1936
Michael Redgrave, Alec Guinness and Laurence Olivier join the company for the first time. Guthrie appointed permanent director.

1937
Lilian Baylis dies as Macbeth is about to open.

1940
John Gielgud leads a season that includes King Lear, directed by Harley Granville-Barker, and The Tempest, directed by George Devine. Because of air-raids, the headquarters are moved to Burnley. Several companies tour Shakespeare to mining and other industrial areas, subsidised by the newly formed Council for the Encouragement of Music and the Arts, the forerunner of the Arts Council.

1941
Theatre badly damaged by bombs.

1944-49
Ralph Richardson, Laurence Olivier and John Burrell lead a new company at the New Theatre (now the Albery), its temporary home. Successful productions feature Olivier as Richard III and Oedipus, Richardson as Peer Gynt and Falstaff.

1947
Damaged auditorium used by newly established Old Vic School, run by director Michel Saint-Denis.

1950
Theatre re-opens after repairs and renovations with a performance of Twelfth Night.

1953-58
Under director Michael Benthall the complete First Folio is staged for a second time, beginning with Richard Burton as Hamlet.

1957
Judi Dench joins for the first of four seasons. Her parts include Ophelia, Hermia, and Juliet in Franco Zeffirelli's production of Romeo and Juliet.

1962
Olivier appointed first director of the National Theatre. Old Vic governors agree to offer the theatre as its temporary home, initially for five years.

1963
The Old Vic company disbands. The National opens with Hamlet, starring Peter O'Toole. Over the next 13 years company regulars include Albert Finney, Anthony Hopkins, Geraldine McEwan, Joan Plowright and Maggie Smith.

1970
Money from recent surpluses is used to finance the Young Vic, which serves the National as a studio theatre for three years, after which it becomes a separate company.

1973
Olivier's last stage performance, in Trevor Griffiths' The Party. He resigns as director of the National, and is succeeded by Peter Hall. His productions include John Gabriel Borkman with Richardson, Ashcroft and Wendy Hiller, No Man's Land with Richardson and Gielgud, and Hamlet with Albert Finney.

1976
The National's last performance before moving to the South Bank is Tribute to the Lady. Peggy Ashcroft plays Baylis, Gielgud and Richardson are among those taking part, Redgrave and Thorndike are in the audience. In her curtain speech Ashcroft repeats Baylis' threat to come back and haunt The Old Vic should her and her aunt Emma Cons' work ever be put at risk.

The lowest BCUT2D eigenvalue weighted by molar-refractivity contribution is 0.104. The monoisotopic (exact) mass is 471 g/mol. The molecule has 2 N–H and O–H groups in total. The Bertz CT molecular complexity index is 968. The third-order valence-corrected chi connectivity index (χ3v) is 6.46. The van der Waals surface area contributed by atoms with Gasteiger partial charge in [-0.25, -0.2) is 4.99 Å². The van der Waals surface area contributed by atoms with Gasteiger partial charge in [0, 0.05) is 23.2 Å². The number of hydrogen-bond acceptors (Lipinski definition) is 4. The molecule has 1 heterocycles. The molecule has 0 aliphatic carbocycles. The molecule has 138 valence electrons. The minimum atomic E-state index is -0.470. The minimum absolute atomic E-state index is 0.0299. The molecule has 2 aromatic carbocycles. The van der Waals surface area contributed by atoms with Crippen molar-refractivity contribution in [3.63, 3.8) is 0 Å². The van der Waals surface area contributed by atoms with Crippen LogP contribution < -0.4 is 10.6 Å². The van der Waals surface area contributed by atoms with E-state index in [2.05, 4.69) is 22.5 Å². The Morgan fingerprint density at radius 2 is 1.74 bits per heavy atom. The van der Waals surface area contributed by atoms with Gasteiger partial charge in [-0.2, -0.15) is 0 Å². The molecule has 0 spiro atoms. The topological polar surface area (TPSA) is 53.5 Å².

1977
Theatre leased to visiting companies. The first production is The White Devil, with Glenda Jackson.

1978
It becomes the home of Prospect at The Old Vic under the artistic directorship of Toby Robertson. Productions include Hamlet with Derek Jacobi, Antony and Cleopatra with Alec McCowen and Dorothy Tutin, and Saint Joan with Eileen Atkins.

1982
The theatre is put up for sale. Canadian businessman Ed Mirvish restores it to its former glory. The facade of the building is based on an 1830 engraving, and the auditorium on the designs of 1871. A giant sign is hung on the scaffolding: 'Lilian Baylis, you're going to love this. Honest Ed.'

1987-90
Jonathan Miller directs 17 productions and collects five Olivier Awards.

1997
Peter Hall's classic repertory season includes Beckett's Waiting for Godot, with Ben Kingsley and Alan Howard.

1998
The Mirvish family puts the theatre on the market. Suggestions for changing it into a themed pub, a bingo hall or a lap-dancing club provoke widespread outrage and protests. In response to public and political pressure, it's acquired by The Old Vic Theatre Trust 2000, a registered charity set up by Sally Greene.

1998
Transfer of the Almeida's production of The Iceman Cometh is a huge success. Kevin Spacey wins the Evening Standard Drama and Olivier Awards as Best Actor.